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(StatePoint) From car loans to student loans, credit card balances and other revolving debt, U.S. consumer debt is higher today than ever before.
Indeed, that figure now exceeds $4 trillion for the first time, according to CNBC.com 2019 estimates. To reduce and eliminate your own debt, consider the following tips:
• Review where your money is being spent. Create a budget for monthly expenses and stick to it.
• Get inspired by expert-touted financial strategies and pick one to follow. One popular example is the debt snowball plan, whereby you pay off bills smallest to largest, no matter the interest rates. Or, use the debt avalanche method, paying off highest interest rate debts first, or balancing transfers to credit cards with the lowest interest rate.
• Fifty-eight percent of Americans report less than $1,000 in total savings, according to a 2018 GOBankingRates survey. Without an emergency fund, unexpected expenses can quickly become a crisis, throwing you off track. Work toward growing a savings fund, even if it’s just $500 to $1,000.
• If a retirement savings program is offered by your employer, participate. Of Americans 55 and older, 48 percent have nothing put away in a 401K-style contribution plan or individual retirement account, according to the U.S. Government Accountability Office. Many employers offer matching programs, which is essentially free money. Don’t leave it on the table!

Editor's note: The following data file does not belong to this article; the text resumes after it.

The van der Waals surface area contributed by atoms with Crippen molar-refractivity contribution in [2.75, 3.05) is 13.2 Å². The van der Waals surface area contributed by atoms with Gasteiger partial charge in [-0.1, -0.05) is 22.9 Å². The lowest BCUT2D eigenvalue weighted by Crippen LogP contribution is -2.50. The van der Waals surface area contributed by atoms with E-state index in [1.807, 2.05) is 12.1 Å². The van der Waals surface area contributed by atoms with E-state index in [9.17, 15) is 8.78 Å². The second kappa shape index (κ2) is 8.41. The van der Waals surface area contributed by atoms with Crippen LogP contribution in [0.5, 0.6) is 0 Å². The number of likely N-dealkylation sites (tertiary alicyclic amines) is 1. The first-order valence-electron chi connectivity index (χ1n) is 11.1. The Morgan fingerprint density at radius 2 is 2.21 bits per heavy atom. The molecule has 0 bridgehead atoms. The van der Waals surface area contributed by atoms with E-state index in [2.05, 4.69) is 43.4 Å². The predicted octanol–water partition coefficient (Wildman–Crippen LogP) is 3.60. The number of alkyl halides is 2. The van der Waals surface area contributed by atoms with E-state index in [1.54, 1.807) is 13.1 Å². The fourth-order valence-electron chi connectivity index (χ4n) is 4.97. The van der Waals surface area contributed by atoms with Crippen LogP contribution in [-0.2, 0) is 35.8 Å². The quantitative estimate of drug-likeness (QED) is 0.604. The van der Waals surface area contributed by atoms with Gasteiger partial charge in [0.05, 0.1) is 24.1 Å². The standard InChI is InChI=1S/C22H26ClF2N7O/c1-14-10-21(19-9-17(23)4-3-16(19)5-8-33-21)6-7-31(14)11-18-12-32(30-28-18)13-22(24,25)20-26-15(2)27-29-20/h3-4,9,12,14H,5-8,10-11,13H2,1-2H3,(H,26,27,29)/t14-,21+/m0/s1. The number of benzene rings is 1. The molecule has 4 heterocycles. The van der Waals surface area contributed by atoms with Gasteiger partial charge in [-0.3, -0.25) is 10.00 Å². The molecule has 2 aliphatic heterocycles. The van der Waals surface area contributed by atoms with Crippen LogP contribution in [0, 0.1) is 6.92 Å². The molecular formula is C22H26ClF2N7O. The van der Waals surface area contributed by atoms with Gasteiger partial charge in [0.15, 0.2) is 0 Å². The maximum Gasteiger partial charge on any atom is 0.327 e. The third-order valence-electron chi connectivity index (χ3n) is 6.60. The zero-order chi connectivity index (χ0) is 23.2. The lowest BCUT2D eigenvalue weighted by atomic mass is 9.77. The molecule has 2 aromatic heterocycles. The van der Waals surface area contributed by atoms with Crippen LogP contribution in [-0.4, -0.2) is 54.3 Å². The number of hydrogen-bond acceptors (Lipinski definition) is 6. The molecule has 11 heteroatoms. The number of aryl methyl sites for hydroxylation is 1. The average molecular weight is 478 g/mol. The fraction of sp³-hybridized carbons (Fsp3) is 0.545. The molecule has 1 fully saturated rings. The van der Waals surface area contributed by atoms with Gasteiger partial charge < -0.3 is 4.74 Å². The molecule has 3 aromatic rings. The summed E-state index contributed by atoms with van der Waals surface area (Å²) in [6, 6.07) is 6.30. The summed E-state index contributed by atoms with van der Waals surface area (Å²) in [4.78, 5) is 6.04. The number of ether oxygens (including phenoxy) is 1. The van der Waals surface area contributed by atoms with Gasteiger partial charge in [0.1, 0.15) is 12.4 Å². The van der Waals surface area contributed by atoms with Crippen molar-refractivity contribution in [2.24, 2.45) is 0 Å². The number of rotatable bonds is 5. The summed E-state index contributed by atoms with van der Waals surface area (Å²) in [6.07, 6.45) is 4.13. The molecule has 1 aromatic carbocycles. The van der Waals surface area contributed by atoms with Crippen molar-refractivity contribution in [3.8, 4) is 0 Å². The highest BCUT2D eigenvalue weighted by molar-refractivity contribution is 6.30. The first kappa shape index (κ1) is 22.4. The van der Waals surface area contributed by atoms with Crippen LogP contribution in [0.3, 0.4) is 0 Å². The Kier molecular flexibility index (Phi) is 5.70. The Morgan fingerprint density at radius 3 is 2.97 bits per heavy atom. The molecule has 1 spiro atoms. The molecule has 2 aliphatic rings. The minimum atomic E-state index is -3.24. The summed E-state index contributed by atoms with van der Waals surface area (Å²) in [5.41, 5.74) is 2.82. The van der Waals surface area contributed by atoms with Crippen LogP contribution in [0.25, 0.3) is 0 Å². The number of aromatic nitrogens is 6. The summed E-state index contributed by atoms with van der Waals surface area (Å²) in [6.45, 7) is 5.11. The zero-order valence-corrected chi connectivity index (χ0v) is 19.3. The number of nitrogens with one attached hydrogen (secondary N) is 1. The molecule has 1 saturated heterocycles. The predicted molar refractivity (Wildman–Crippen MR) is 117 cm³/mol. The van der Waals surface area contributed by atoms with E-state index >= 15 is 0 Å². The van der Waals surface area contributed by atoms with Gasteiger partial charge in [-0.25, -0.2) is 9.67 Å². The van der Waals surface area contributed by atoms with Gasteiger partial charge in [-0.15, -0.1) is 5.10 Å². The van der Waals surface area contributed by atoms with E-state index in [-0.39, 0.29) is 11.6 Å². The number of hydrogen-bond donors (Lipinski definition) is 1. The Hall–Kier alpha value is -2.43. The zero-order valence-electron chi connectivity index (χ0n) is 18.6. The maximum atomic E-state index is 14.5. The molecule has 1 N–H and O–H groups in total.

• If your company offers an employee purchase program, consider enrolling, as this can offer you greater financial flexibility. One example is Purchasing Power, one of the fastest-growing voluntary benefit providers, which gives workers the option to pay for consumer goods and services over the course of six or 12 months through automatic payroll deduction. With no interest on the purchase, no fees and no credit check, this a viable way to break the cycle of predatory lending options.
“Those high-interest credit cards, payday loans, pawn, title pawn and rent-to-own contracts might all look like lifelines when you’re faced with a necessary expense you can’t immediately afford, but they can be traps leading to compounding interest rates and hidden fees,” says Richard Carrano, Purchasing Power CEO.
For more information, visit purchasingpower.com.
• Leverage any other financial wellness benefits offered by your employer, like budgeting tools, financial counseling and automated savings and bill-paying services.
• Engage family members in your efforts. Together, celebrate small wins achieved each week or month. Remember, don’t be too hard on yourself. It’s a marathon, not a sprint.
U.S. Consumer debt may be at an all-time high, but it doesn’t need to be for you personally. Get inspired to gain a solid financial footing.
Photo Credit: (c) tirachard / stock.Adobe.com